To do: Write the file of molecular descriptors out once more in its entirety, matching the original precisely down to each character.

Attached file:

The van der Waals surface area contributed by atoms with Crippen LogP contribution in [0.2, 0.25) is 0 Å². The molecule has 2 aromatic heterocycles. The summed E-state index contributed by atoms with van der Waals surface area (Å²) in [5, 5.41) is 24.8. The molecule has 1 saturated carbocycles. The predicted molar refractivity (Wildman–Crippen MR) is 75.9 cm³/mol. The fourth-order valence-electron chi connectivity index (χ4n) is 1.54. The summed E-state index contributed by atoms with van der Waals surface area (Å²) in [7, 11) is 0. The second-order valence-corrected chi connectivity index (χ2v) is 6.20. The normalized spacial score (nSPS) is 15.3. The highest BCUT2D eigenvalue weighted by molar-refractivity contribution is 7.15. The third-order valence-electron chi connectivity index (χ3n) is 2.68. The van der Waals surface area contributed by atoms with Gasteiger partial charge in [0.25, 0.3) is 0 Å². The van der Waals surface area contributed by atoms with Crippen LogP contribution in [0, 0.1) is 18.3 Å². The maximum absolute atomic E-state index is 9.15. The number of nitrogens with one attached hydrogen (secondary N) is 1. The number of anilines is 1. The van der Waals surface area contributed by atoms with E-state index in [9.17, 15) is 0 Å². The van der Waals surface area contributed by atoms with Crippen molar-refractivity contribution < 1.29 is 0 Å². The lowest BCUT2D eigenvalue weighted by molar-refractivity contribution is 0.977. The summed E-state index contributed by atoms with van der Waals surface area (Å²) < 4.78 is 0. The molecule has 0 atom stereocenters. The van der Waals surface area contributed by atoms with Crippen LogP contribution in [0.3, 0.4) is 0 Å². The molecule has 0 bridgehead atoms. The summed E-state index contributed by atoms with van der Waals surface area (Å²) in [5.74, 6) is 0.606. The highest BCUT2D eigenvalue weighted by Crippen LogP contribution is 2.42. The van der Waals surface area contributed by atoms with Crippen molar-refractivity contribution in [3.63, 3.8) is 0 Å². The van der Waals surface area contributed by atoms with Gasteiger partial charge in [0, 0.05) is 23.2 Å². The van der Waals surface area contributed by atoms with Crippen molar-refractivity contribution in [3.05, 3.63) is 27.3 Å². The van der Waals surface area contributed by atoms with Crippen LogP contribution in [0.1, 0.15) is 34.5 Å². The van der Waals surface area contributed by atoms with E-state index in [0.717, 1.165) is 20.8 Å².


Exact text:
The van der Waals surface area contributed by atoms with Crippen LogP contribution in [0.2, 0.25) is 0 Å². The molecule has 2 aromatic heterocycles. The summed E-state index contributed by atoms with van der Waals surface area (Å²) in [5, 5.41) is 24.8. The molecule has 1 saturated carbocycles. The predicted molar refractivity (Wildman–Crippen MR) is 75.9 cm³/mol. The fourth-order valence-electron chi connectivity index (χ4n) is 1.54. The summed E-state index contributed by atoms with van der Waals surface area (Å²) in [7, 11) is 0. The second-order valence-corrected chi connectivity index (χ2v) is 6.20. The normalized spacial score (nSPS) is 15.3. The highest BCUT2D eigenvalue weighted by molar-refractivity contribution is 7.15. The third-order valence-electron chi connectivity index (χ3n) is 2.68. The van der Waals surface area contributed by atoms with Gasteiger partial charge in [0.25, 0.3) is 0 Å². The van der Waals surface area contributed by atoms with Crippen LogP contribution in [0, 0.1) is 18.3 Å². The maximum absolute atomic E-state index is 9.15. The number of nitrogens with one attached hydrogen (secondary N) is 1. The number of anilines is 1. The van der Waals surface area contributed by atoms with E-state index in [9.17, 15) is 0 Å². The van der Waals surface area contributed by atoms with Crippen molar-refractivity contribution < 1.29 is 0 Å². The lowest BCUT2D eigenvalue weighted by molar-refractivity contribution is 0.977. The summed E-state index contributed by atoms with van der Waals surface area (Å²) < 4.78 is 0. The molecule has 0 atom stereocenters. The van der Waals surface area contributed by atoms with Crippen LogP contribution in [0.3, 0.4) is 0 Å². The molecule has 0 bridgehead atoms. The summed E-state index contributed by atoms with van der Waals surface area (Å²) in [5.74, 6) is 0.606. The highest BCUT2D eigenvalue weighted by Crippen LogP contribution is 2.42. The van der Waals surface area contributed by atoms with Crippen molar-refractivity contribution in [3.63, 3.8) is 0 Å². The van der Waals surface area contributed by atoms with Gasteiger partial charge in [0, 0.05) is 23.2 Å². The van der Waals surface area contributed by atoms with Crippen molar-refractivity contribution in [3.05, 3.63) is 27.3 Å². The van der Waals surface area contributed by atoms with Crippen LogP contribution in [0.1, 0.15) is 34.5 Å². The van der Waals surface area contributed by atoms with E-state index in [0.717, 1.165) is 20.8 Å².